Your credit score is a very important number, and today I’ll show you how to read yours.


Why is your credit score so important? How do you read a credit score? To answer these questions, let me first share a personal anecdote about one of the hardest lessons I’ve ever had to learn.

Back when I got my first credit card at age 18 or 19, I thought I’d made it. My dad warned me over and over again about the use (or abuse, I should say) of this credit card and the charges I’d need to pay for. At the time, though, I thought it was such a treat to be able to delay my payment a bit.

As you can imagine, I charged up a storm trying to live through my college years. Eventually, though, the bill came, and a month later, I had to pay for it. A month later, I had to pay again. Because I was only making my minimum payment, the monthly bills kept coming.

This really started to affect my credit, and I didn’t realize then how important your credit score is in your daily life. Creditors and lenders check your credit score to decide whether to approve your rental application or, more importantly, your loan application when buying a home. Even employers will sometimes check your credit score before hiring you.

This is why it’s so important that you check your credit score regularly. There are several websites (Creditkarma, Creditsesame, Wallethub, etc.) that allow you to check your credit score for free. Some credit card issuers make your credit score available on their website or on your billing statement. You can also purchase your credit score from any of the credit bureaus. There’s been some confusion between free credit reports and paid credit reports, so be sure to check with your lender to know what you’re getting. Also, keep in mind that these credit scores are most directly related to purchasing a home.

“Having a high credit score indicates that you’ve done a good job managing your credit.”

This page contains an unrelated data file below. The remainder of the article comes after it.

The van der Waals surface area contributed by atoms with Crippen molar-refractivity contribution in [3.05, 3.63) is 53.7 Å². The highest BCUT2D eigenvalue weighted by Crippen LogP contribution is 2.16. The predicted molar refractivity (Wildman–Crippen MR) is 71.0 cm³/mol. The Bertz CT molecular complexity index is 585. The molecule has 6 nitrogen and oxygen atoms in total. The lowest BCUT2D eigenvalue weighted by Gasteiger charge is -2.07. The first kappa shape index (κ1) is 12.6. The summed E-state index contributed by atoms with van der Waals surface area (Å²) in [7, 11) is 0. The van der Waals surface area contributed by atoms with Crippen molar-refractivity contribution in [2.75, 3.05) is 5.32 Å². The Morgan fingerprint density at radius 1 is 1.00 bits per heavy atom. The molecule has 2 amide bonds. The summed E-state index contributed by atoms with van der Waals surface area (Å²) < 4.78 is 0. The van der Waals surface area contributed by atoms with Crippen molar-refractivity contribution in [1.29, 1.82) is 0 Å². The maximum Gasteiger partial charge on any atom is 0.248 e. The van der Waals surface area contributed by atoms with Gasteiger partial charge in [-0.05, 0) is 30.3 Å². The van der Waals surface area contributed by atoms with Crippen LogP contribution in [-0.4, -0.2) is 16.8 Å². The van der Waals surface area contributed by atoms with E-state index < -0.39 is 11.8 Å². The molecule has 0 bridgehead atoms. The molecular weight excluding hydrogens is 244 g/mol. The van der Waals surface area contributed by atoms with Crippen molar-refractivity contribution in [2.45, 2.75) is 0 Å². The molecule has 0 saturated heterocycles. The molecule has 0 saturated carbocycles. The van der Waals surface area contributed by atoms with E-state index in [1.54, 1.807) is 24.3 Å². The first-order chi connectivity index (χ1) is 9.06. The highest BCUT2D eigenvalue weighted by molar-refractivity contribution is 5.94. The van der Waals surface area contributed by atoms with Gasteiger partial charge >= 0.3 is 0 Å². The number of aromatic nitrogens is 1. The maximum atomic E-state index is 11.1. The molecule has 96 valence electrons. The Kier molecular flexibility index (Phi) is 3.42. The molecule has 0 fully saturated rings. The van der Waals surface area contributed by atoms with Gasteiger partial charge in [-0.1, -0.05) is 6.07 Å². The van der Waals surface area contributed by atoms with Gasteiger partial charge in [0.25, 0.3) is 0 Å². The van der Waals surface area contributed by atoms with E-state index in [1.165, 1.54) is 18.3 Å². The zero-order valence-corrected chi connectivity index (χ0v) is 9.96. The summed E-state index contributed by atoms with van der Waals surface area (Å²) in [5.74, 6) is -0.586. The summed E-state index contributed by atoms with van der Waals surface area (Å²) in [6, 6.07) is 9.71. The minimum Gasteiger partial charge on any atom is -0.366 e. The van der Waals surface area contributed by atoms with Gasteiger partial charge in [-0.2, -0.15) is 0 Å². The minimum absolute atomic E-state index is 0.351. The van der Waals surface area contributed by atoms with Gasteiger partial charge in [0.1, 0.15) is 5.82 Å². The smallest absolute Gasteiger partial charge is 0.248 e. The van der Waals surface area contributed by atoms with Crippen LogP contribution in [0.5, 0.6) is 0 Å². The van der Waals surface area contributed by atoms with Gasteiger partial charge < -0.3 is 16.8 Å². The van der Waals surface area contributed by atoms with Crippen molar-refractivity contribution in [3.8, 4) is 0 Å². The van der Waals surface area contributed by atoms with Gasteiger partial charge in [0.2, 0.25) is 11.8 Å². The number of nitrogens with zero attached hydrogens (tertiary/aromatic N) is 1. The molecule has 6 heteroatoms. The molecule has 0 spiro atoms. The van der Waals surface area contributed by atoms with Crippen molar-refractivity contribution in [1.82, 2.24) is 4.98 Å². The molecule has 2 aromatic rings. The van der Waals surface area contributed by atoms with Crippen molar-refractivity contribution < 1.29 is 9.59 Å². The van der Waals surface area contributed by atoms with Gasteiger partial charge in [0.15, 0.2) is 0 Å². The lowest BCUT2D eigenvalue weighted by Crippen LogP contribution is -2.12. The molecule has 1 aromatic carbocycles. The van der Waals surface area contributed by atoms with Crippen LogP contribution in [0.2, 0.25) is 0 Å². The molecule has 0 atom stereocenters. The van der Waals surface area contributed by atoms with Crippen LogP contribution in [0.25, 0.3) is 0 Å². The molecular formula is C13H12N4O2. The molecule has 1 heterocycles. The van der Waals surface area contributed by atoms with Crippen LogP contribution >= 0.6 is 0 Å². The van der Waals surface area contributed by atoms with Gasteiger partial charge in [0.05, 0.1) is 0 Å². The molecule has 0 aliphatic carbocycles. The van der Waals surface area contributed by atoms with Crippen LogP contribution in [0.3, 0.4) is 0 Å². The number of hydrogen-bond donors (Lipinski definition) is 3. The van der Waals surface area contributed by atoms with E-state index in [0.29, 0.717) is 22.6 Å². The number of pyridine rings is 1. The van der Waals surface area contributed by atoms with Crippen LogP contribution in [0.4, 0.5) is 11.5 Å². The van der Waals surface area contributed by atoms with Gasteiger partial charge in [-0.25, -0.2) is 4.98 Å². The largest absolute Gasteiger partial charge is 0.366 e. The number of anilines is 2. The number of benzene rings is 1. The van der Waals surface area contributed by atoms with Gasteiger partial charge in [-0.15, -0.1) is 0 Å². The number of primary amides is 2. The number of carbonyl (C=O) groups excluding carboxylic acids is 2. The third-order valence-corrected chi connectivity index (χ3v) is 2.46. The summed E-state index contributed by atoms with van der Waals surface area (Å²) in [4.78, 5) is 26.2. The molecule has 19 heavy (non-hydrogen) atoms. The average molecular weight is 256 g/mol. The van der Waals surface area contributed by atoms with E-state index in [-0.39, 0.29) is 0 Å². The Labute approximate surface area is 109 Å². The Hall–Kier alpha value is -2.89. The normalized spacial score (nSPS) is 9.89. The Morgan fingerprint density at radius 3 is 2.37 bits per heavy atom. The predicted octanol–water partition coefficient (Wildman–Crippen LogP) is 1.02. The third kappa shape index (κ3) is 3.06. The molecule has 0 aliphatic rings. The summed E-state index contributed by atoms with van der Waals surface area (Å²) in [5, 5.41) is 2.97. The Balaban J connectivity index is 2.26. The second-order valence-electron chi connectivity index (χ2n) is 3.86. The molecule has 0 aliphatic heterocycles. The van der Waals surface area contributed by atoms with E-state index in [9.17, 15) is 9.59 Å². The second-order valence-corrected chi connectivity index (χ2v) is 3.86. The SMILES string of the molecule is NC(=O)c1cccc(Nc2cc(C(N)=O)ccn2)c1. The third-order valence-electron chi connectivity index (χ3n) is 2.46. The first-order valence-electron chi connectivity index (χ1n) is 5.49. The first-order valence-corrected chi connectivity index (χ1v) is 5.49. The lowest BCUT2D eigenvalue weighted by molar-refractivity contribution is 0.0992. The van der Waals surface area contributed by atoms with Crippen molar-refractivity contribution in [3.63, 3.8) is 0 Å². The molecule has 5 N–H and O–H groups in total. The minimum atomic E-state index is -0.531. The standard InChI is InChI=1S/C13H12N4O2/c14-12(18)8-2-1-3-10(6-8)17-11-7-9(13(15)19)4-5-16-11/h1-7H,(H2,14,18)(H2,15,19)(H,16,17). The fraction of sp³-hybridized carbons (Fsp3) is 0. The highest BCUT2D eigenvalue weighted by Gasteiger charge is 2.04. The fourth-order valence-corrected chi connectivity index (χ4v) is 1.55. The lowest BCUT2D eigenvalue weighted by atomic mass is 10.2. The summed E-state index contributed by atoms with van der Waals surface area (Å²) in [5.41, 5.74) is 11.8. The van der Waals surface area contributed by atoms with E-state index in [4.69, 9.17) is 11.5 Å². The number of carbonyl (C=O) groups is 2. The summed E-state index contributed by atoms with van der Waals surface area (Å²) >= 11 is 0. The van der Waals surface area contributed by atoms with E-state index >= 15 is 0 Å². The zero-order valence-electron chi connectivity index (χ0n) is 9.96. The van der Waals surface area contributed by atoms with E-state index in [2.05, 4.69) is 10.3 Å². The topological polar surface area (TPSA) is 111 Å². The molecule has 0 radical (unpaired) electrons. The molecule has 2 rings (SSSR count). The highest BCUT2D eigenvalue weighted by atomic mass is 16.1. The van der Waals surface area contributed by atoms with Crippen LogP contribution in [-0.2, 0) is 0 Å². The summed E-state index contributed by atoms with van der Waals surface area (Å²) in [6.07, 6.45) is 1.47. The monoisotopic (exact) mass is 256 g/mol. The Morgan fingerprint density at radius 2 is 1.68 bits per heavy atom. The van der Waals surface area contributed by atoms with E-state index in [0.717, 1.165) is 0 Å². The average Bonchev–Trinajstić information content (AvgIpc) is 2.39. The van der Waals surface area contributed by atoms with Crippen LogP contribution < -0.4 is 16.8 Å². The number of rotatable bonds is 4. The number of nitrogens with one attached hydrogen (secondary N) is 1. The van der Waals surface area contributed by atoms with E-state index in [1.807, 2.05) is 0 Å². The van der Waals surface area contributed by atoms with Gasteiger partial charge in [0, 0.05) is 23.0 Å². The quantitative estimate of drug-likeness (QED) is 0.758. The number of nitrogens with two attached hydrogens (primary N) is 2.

To check your credit score, you first must be able to read your credit score, and you need to know what that score means. When you order your credit score, all you get is a number, so if you’ve never done this before or it’s been a while since you’ve done it, you might not know what you’re looking at. This is why, in addition to providing you your credit score, many companies will also give you a gauge with which to read it. That gauge will help you determine whether you have good or bad credit and identify the factors that influence your credit score.

What do the credit score numbers mean? First, the credit score itself is a three-digit number often ranging from 300 to 850, with 300 being the lowest score you can have and 850 being the highest. The higher your credit score, the better your credit is. In general, credit scores are graded in the following ranges:

  • Anything above 750: Excellent credit
  • 700 to 750: Very good credit
  • 650 to 700: Good credit
  • 600 to 650: Bad credit
  • Anything below 600: Very bad credit

Having a high credit score indicates that you’ve done a good job managing your credit—you’ve made your payments on time, kept your balances at a manageable level, and avoided any credit blunders. With a high credit score, you’re more likely to have a credit card or loan application approved with favorable terms.

Having a low credit score, on the other hand, indicates you’ve had trouble managing your credit in the past and you may have either racked up a high credit card balance, borrowed more than you could afford to pay, or missed several payments that possibly led to a foreclosure or repossession. A low credit score makes it difficult to get approved for credit cards and loans, and if you are approved, you may have a higher interest rate.

If you have any more questions about this topic or you have any other real estate needs I can assist you with, don’t hesitate to reach out to me. I’d be happy to help you.